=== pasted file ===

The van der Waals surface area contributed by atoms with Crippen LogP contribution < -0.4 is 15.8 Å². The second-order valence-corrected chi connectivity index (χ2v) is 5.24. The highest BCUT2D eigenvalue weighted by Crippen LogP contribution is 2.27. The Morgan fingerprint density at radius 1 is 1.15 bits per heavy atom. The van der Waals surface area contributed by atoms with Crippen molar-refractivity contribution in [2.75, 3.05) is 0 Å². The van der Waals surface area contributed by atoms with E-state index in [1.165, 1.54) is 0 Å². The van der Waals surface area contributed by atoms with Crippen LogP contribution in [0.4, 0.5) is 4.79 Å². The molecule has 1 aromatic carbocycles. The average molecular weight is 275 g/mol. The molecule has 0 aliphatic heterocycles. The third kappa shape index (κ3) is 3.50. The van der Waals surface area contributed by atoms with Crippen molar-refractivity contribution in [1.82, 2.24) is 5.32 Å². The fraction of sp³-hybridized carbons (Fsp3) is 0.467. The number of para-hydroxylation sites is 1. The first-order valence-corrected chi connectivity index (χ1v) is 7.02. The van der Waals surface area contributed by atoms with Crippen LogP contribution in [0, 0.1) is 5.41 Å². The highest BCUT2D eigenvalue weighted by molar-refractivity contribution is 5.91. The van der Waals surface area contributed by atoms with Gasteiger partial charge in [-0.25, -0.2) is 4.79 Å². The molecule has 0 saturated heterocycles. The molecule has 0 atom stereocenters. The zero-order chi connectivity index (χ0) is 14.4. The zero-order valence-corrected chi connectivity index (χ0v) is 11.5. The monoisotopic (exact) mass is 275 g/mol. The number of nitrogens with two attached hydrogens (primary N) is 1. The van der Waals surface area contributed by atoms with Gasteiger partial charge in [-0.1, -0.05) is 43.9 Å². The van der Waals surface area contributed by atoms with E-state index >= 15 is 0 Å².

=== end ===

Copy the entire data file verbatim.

The van der Waals surface area contributed by atoms with Crippen LogP contribution < -0.4 is 15.8 Å². The second-order valence-corrected chi connectivity index (χ2v) is 5.24. The highest BCUT2D eigenvalue weighted by Crippen LogP contribution is 2.27. The Morgan fingerprint density at radius 1 is 1.15 bits per heavy atom. The van der Waals surface area contributed by atoms with Crippen molar-refractivity contribution in [2.75, 3.05) is 0 Å². The van der Waals surface area contributed by atoms with E-state index in [1.165, 1.54) is 0 Å². The van der Waals surface area contributed by atoms with Crippen LogP contribution in [0.4, 0.5) is 4.79 Å². The molecule has 1 aromatic carbocycles. The average molecular weight is 275 g/mol. The molecule has 0 aliphatic heterocycles. The third kappa shape index (κ3) is 3.50. The van der Waals surface area contributed by atoms with Crippen molar-refractivity contribution in [1.82, 2.24) is 5.32 Å². The fraction of sp³-hybridized carbons (Fsp3) is 0.467. The number of para-hydroxylation sites is 1. The first-order valence-corrected chi connectivity index (χ1v) is 7.02. The van der Waals surface area contributed by atoms with Crippen LogP contribution in [0, 0.1) is 5.41 Å². The highest BCUT2D eigenvalue weighted by molar-refractivity contribution is 5.91. The van der Waals surface area contributed by atoms with Gasteiger partial charge in [-0.25, -0.2) is 4.79 Å². The molecule has 0 saturated heterocycles. The molecule has 0 atom stereocenters. The zero-order chi connectivity index (χ0) is 14.4. The zero-order valence-corrected chi connectivity index (χ0v) is 11.5. The monoisotopic (exact) mass is 275 g/mol. The number of nitrogens with two attached hydrogens (primary N) is 1. The van der Waals surface area contributed by atoms with Gasteiger partial charge in [-0.1, -0.05) is 43.9 Å². The van der Waals surface area contributed by atoms with E-state index >= 15 is 0 Å².